FAMUYIWA: It was low.
DEADLINE: Low seven figures?
FAMUYIWA: Yeah. That’s what is so surprising. We were always going to be a low-seven figure movie. Here’s a film that could connect with people. It was always surprising that no one would take a bite. We took the bite and took ownership in it. Looking back, I don’t know if the movie could be made in (a studio) system; if it would have survived that process.
DEADLINE: Casting the right stars in an indie film is so vital when it comes to financing. There’s always the need to have a big name for the poster and the box. Your biggest name in the film is Zoe Kravitz, but she doesn’t appear on the poster. Can you discuss why you went largely with fresh faces?
FAMUYIWA: Everyone in this movie are stars in their own right, from A$AP Rocky to Zoe to Quincy Brown; our three young actors are superstars and will be in the future. These are the kids that are making noise in their generation and they’re not on Hollywood’s radar because so often the culture isn’t driven by Q scores anymore. What’s cool isn’t driven by that. There’s a connection that these kids have through social media and their reach through the internet. Shameik Moore did a little TV, but all of them have fervent followings in their own right just like young comedians similar to Kevin Hart years ago. Lots of people knew who Kevin Hart was a decade before he hit it big. These actors are the same way. People are surprised by his success, but there’s a 10-year history there.
DEADLINE: Expound on Pharrell’s involvement as executive producer.
FAMUYIWA: He wrote the four original songs that the three actors sing in the movie. He was the first person on board before I had a script. I had a treatment for the film’s world and for the characters and he latched on to that. We met through WME. We have mutual agents there. When I talked about what I wanted to do next, my agent felt that this was something that Pharrell would respond to because of his background. They got us with Mimi Valdes who runs his company, I Am Other. He responded to the pitch and treatment, which gave me a shot to go out and write it.
DEADLINE: How long did Dope take to shoot?
FAMUYIWA: It was a 25-day shoot, and it was less than a year ago. A year ago, we hadn’t even locked in all our financing.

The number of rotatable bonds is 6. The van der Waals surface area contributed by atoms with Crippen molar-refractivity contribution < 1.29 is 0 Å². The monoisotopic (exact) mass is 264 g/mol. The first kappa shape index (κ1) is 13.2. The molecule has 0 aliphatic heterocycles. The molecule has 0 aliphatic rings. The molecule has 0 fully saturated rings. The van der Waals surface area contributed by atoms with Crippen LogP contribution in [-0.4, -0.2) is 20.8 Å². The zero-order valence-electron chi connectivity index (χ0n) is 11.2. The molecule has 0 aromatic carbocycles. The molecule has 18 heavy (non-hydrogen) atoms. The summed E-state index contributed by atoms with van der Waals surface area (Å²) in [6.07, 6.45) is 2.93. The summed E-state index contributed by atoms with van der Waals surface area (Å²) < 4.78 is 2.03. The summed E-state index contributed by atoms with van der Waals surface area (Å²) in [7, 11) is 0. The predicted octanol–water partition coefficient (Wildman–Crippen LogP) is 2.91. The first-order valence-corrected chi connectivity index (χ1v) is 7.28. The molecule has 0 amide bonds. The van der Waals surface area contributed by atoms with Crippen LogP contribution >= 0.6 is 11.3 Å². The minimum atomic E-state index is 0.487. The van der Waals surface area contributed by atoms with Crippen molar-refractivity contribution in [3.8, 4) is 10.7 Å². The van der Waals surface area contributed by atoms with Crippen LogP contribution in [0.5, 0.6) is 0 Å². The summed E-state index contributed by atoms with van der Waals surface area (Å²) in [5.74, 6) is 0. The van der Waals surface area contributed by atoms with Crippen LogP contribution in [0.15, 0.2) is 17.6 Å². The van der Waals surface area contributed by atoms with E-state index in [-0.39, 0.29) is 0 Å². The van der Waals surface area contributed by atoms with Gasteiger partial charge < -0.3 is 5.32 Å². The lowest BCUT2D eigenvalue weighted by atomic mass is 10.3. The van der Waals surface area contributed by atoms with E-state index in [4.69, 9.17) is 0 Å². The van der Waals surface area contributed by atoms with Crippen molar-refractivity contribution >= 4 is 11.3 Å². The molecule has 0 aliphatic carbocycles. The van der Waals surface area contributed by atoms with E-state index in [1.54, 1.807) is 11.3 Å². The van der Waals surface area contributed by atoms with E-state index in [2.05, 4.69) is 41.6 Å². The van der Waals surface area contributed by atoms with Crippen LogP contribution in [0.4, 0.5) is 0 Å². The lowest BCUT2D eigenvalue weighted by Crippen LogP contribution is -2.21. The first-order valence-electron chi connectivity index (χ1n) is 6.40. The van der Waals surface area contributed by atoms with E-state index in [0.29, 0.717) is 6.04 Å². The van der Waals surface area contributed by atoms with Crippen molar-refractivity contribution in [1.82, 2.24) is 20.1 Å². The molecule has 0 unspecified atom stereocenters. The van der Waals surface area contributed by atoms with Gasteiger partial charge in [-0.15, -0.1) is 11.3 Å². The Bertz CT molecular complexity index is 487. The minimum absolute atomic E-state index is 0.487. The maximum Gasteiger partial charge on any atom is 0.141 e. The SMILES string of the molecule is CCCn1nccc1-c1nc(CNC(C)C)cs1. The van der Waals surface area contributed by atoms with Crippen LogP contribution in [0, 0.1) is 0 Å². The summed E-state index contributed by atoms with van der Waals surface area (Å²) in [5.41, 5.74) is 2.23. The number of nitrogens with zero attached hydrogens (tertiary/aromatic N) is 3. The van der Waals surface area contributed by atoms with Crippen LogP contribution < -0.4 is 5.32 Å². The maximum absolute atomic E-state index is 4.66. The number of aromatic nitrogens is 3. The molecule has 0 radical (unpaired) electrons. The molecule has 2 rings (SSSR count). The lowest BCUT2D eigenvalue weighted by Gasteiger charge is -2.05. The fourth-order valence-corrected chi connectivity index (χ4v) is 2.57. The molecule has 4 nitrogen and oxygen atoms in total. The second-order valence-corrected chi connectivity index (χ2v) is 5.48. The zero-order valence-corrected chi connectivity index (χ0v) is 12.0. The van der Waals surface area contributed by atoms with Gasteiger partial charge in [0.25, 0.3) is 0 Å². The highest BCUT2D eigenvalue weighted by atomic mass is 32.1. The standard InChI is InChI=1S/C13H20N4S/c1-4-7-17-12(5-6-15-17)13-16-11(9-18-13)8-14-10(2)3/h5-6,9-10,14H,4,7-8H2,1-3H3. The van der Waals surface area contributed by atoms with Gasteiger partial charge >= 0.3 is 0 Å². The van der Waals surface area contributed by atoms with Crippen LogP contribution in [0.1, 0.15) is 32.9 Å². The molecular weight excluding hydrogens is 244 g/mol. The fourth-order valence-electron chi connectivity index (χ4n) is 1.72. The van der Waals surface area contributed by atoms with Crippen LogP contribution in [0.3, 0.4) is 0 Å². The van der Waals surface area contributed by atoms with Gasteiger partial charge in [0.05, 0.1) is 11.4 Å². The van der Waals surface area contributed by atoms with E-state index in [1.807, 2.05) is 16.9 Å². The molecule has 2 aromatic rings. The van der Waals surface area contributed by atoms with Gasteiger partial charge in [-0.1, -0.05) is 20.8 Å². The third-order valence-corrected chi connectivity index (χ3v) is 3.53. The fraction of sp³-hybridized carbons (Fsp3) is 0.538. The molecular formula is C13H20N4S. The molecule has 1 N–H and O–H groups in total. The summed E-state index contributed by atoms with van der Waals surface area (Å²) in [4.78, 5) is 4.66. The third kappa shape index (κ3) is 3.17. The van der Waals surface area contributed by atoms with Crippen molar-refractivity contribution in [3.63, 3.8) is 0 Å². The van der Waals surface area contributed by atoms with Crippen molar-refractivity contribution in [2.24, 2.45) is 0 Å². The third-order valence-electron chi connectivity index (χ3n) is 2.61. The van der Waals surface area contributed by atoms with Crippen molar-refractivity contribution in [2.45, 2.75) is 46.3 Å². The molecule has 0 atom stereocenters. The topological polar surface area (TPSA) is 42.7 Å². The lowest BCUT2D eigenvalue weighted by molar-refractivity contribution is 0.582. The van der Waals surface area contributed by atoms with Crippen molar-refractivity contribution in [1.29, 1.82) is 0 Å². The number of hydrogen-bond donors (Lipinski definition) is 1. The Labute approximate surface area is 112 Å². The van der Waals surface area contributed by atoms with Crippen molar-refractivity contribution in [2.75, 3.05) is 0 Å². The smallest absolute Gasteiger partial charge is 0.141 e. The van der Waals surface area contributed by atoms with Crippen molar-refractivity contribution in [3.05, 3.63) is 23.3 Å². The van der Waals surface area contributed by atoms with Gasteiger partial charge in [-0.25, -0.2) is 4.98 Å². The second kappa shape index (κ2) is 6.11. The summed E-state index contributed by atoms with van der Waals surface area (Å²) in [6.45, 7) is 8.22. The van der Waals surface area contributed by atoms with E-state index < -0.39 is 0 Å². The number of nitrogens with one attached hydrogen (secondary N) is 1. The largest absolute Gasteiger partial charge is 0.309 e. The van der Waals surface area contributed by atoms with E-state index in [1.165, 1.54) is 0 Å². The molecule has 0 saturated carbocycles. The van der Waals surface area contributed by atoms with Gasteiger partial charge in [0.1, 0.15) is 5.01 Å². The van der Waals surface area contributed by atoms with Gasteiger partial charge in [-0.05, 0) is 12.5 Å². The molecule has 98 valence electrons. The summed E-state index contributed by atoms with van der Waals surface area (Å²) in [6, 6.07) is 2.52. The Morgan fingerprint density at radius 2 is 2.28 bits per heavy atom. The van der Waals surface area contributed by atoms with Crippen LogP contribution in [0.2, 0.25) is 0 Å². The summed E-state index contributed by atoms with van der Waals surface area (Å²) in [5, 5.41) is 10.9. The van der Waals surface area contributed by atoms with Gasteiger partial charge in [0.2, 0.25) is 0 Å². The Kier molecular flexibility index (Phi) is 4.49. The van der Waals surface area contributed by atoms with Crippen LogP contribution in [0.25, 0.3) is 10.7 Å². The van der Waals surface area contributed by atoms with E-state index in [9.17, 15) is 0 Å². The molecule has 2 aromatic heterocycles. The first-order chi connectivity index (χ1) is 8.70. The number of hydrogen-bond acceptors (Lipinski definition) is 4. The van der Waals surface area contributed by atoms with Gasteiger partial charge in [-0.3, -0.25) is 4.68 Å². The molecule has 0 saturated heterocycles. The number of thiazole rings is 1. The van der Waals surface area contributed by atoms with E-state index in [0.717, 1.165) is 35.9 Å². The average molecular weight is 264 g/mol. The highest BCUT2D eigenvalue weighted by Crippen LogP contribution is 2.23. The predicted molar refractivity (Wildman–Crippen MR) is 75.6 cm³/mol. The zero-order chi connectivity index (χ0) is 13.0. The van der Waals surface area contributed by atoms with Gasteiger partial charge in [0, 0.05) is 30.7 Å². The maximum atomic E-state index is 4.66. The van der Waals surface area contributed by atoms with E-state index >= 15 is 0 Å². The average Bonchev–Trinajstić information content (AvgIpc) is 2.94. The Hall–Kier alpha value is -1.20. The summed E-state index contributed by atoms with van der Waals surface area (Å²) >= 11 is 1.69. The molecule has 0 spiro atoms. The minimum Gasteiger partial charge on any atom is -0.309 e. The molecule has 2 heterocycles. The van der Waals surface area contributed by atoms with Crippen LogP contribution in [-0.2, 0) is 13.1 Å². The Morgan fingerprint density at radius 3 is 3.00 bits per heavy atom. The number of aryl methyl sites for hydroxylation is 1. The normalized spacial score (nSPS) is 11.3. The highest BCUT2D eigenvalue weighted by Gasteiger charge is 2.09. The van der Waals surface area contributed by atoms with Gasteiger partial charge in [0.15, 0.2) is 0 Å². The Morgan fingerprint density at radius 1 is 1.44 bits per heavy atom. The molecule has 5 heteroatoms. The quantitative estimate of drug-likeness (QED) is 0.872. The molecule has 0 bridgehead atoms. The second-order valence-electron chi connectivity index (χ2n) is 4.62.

DEADLINE: There was a huge bidding war for the film at Sundance. What made Open Road the right guys to go with? Sometimes it’s not about the money, sometimes it’s about – do I get to keep my original cut?
FAMUYIWA: Well, first they got it creatively. They seemed to get the movie. In terms of their corporate environment as an innovative company. They felt very much like the movie. They are a scrappy upstart who have a lot to prove and have a chip on their shoulder which is very much in the spirit of the characters and my movie. They were kindred spirits. When talking to Tom Ortenberg, Sophie Cassidy and Peter Lawson about their company, they were going to support it in a very big way. They were going to put their money where their mouth is. We see all these films come out of Sundance and die on the vine and in the theater. Open Road has a big approach that they’re bringing to the movie.
DEADLINE: They’re going to platform it?
FAMUYIWA: No, they’re going wide.
DEADLINE: You’re in pre-production on Confirmation, the Anita Hill film for HBO with Kerry Washington in the lead role. What’s your approach to the film given the controversy surrounding Hill’s scenario during the Clarence Thomas proceedings?
FAMUYIWA: It’s about the confirmation hearings themselves. The process. The script by Susanna Grant is fair in representing these people as two human beings caught up in an unnatural situation. Even though what happened between them occurred 10 years earlier, it resurfaced in a public and unflattering way. And so the film deals with basically the two-week confirmation process. It begins with Thurgood Marshall retiring. The film doesn’t look back to analyze what he said and she said. It’s about the intersection of politics, race, and the emergence of the 24-hour news cycle that put this whole episode in a whole new light. People hadn’t thought of gender relations on this scale in the workplace. There were a lot of written and unwritten rules that were still around. What’s interesting about the timing of the story now is that we’re going to have a serious presidential contender who is a woman.